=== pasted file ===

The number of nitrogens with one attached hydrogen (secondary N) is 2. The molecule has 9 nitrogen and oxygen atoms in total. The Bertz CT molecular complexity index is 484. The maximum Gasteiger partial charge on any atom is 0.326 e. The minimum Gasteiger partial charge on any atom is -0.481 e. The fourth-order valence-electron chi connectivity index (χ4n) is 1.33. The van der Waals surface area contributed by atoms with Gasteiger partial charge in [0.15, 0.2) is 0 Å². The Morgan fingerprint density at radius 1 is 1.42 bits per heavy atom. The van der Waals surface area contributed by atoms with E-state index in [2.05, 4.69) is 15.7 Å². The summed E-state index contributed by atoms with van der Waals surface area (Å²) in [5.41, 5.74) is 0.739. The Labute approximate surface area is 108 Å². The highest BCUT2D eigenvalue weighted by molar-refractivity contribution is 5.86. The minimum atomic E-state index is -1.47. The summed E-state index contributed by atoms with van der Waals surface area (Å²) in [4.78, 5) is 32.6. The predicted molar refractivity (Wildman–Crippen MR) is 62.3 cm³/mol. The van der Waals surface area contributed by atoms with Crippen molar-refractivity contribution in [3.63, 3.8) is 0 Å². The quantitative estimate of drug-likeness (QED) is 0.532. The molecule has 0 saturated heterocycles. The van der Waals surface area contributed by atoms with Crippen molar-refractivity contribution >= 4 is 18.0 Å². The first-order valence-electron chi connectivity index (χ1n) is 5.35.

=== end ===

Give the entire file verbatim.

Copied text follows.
The number of nitrogens with one attached hydrogen (secondary N) is 2. The molecule has 9 nitrogen and oxygen atoms in total. The Bertz CT molecular complexity index is 484. The maximum Gasteiger partial charge on any atom is 0.326 e. The minimum Gasteiger partial charge on any atom is -0.481 e. The fourth-order valence-electron chi connectivity index (χ4n) is 1.33. The van der Waals surface area contributed by atoms with Gasteiger partial charge in [0.15, 0.2) is 0 Å². The Morgan fingerprint density at radius 1 is 1.42 bits per heavy atom. The van der Waals surface area contributed by atoms with E-state index in [2.05, 4.69) is 15.7 Å². The summed E-state index contributed by atoms with van der Waals surface area (Å²) in [5.41, 5.74) is 0.739. The Labute approximate surface area is 108 Å². The highest BCUT2D eigenvalue weighted by molar-refractivity contribution is 5.86. The minimum atomic E-state index is -1.47. The summed E-state index contributed by atoms with van der Waals surface area (Å²) in [4.78, 5) is 32.6. The predicted molar refractivity (Wildman–Crippen MR) is 62.3 cm³/mol. The van der Waals surface area contributed by atoms with Crippen molar-refractivity contribution in [3.63, 3.8) is 0 Å². The quantitative estimate of drug-likeness (QED) is 0.532. The molecule has 0 saturated heterocycles. The van der Waals surface area contributed by atoms with Crippen molar-refractivity contribution >= 4 is 18.0 Å². The first-order valence-electron chi connectivity index (χ1n) is 5.35.